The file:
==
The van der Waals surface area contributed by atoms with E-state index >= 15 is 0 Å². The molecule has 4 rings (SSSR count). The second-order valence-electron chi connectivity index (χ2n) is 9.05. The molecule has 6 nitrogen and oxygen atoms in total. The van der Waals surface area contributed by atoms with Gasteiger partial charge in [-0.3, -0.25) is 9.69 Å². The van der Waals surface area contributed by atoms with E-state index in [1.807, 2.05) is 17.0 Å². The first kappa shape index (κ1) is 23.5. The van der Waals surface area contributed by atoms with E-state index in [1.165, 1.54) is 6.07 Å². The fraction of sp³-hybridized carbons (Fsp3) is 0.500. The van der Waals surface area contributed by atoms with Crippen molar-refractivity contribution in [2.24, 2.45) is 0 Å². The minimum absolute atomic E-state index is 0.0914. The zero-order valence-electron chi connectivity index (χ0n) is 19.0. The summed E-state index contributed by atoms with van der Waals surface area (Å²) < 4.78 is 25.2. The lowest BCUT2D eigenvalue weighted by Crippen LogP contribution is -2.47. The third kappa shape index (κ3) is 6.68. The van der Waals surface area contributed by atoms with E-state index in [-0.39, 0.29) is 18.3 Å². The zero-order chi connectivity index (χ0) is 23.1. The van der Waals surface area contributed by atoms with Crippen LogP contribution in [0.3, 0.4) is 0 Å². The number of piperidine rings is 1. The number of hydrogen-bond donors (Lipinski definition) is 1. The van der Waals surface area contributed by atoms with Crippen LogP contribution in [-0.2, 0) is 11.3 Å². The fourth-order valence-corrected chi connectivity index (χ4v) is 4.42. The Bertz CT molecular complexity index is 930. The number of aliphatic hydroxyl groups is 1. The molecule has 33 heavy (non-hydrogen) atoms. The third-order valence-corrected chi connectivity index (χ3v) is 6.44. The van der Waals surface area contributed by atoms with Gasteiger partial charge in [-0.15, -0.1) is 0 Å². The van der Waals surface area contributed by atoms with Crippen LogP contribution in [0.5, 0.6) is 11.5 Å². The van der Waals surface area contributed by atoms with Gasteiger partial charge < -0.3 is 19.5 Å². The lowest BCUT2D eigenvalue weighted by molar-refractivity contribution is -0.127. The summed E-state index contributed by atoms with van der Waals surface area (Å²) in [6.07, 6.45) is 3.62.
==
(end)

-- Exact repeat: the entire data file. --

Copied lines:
The van der Waals surface area contributed by atoms with E-state index >= 15 is 0 Å². The molecule has 4 rings (SSSR count). The second-order valence-electron chi connectivity index (χ2n) is 9.05. The molecule has 6 nitrogen and oxygen atoms in total. The van der Waals surface area contributed by atoms with Gasteiger partial charge in [-0.3, -0.25) is 9.69 Å². The van der Waals surface area contributed by atoms with E-state index in [1.807, 2.05) is 17.0 Å². The first kappa shape index (κ1) is 23.5. The van der Waals surface area contributed by atoms with E-state index in [1.165, 1.54) is 6.07 Å². The fraction of sp³-hybridized carbons (Fsp3) is 0.500. The van der Waals surface area contributed by atoms with Crippen molar-refractivity contribution in [2.24, 2.45) is 0 Å². The minimum absolute atomic E-state index is 0.0914. The zero-order valence-electron chi connectivity index (χ0n) is 19.0. The summed E-state index contributed by atoms with van der Waals surface area (Å²) < 4.78 is 25.2. The lowest BCUT2D eigenvalue weighted by Crippen LogP contribution is -2.47. The third kappa shape index (κ3) is 6.68. The van der Waals surface area contributed by atoms with E-state index in [-0.39, 0.29) is 18.3 Å². The zero-order chi connectivity index (χ0) is 23.1. The van der Waals surface area contributed by atoms with Crippen LogP contribution in [0.3, 0.4) is 0 Å². The number of piperidine rings is 1. The number of hydrogen-bond donors (Lipinski definition) is 1. The van der Waals surface area contributed by atoms with Crippen LogP contribution in [-0.2, 0) is 11.3 Å². The fourth-order valence-corrected chi connectivity index (χ4v) is 4.42. The Bertz CT molecular complexity index is 930. The number of aliphatic hydroxyl groups is 1. The molecule has 33 heavy (non-hydrogen) atoms. The third-order valence-corrected chi connectivity index (χ3v) is 6.44. The van der Waals surface area contributed by atoms with Gasteiger partial charge in [-0.15, -0.1) is 0 Å². The van der Waals surface area contributed by atoms with Crippen LogP contribution in [0.5, 0.6) is 11.5 Å². The van der Waals surface area contributed by atoms with Gasteiger partial charge < -0.3 is 19.5 Å². The lowest BCUT2D eigenvalue weighted by molar-refractivity contribution is -0.127. The summed E-state index contributed by atoms with van der Waals surface area (Å²) in [6.07, 6.45) is 3.62.